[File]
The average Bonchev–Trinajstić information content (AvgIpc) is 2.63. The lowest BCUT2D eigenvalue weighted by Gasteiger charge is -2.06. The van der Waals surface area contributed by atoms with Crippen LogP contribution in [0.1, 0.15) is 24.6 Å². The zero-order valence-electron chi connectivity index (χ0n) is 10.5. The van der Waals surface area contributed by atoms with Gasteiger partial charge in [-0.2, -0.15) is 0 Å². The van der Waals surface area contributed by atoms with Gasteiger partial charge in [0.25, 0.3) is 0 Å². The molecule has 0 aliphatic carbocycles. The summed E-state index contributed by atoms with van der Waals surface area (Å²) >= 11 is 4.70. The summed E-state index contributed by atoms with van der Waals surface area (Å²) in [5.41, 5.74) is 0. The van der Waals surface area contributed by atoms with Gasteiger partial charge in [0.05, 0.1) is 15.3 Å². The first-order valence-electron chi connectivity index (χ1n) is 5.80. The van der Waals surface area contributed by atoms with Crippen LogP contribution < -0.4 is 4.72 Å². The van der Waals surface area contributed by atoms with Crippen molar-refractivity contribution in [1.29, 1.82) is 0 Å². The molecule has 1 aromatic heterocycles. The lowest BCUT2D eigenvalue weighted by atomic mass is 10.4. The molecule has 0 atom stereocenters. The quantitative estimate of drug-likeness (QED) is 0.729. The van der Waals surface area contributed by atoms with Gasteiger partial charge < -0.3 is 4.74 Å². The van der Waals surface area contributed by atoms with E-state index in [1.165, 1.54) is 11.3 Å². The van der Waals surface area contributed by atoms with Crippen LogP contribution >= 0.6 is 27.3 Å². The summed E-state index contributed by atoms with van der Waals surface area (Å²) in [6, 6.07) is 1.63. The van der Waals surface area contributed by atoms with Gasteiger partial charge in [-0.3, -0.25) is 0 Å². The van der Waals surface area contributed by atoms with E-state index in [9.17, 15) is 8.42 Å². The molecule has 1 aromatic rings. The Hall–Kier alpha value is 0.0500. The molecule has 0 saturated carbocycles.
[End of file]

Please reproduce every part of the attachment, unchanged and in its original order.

The average Bonchev–Trinajstić information content (AvgIpc) is 2.63. The lowest BCUT2D eigenvalue weighted by Gasteiger charge is -2.06. The van der Waals surface area contributed by atoms with Crippen LogP contribution in [0.1, 0.15) is 24.6 Å². The zero-order valence-electron chi connectivity index (χ0n) is 10.5. The van der Waals surface area contributed by atoms with Gasteiger partial charge in [-0.2, -0.15) is 0 Å². The van der Waals surface area contributed by atoms with Gasteiger partial charge in [0.25, 0.3) is 0 Å². The molecule has 0 aliphatic carbocycles. The summed E-state index contributed by atoms with van der Waals surface area (Å²) >= 11 is 4.70. The summed E-state index contributed by atoms with van der Waals surface area (Å²) in [5.41, 5.74) is 0. The van der Waals surface area contributed by atoms with Gasteiger partial charge in [0.05, 0.1) is 15.3 Å². The first-order valence-electron chi connectivity index (χ1n) is 5.80. The van der Waals surface area contributed by atoms with Crippen LogP contribution < -0.4 is 4.72 Å². The van der Waals surface area contributed by atoms with Crippen molar-refractivity contribution in [1.29, 1.82) is 0 Å². The molecule has 1 aromatic heterocycles. The lowest BCUT2D eigenvalue weighted by atomic mass is 10.4. The molecule has 0 atom stereocenters. The quantitative estimate of drug-likeness (QED) is 0.729. The van der Waals surface area contributed by atoms with Gasteiger partial charge < -0.3 is 4.74 Å². The van der Waals surface area contributed by atoms with E-state index in [1.165, 1.54) is 11.3 Å². The van der Waals surface area contributed by atoms with Crippen LogP contribution >= 0.6 is 27.3 Å². The summed E-state index contributed by atoms with van der Waals surface area (Å²) in [6, 6.07) is 1.63. The van der Waals surface area contributed by atoms with Gasteiger partial charge in [-0.3, -0.25) is 0 Å². The van der Waals surface area contributed by atoms with E-state index in [9.17, 15) is 8.42 Å². The molecule has 1 aromatic rings. The Hall–Kier alpha value is 0.0500. The molecule has 0 saturated carbocycles.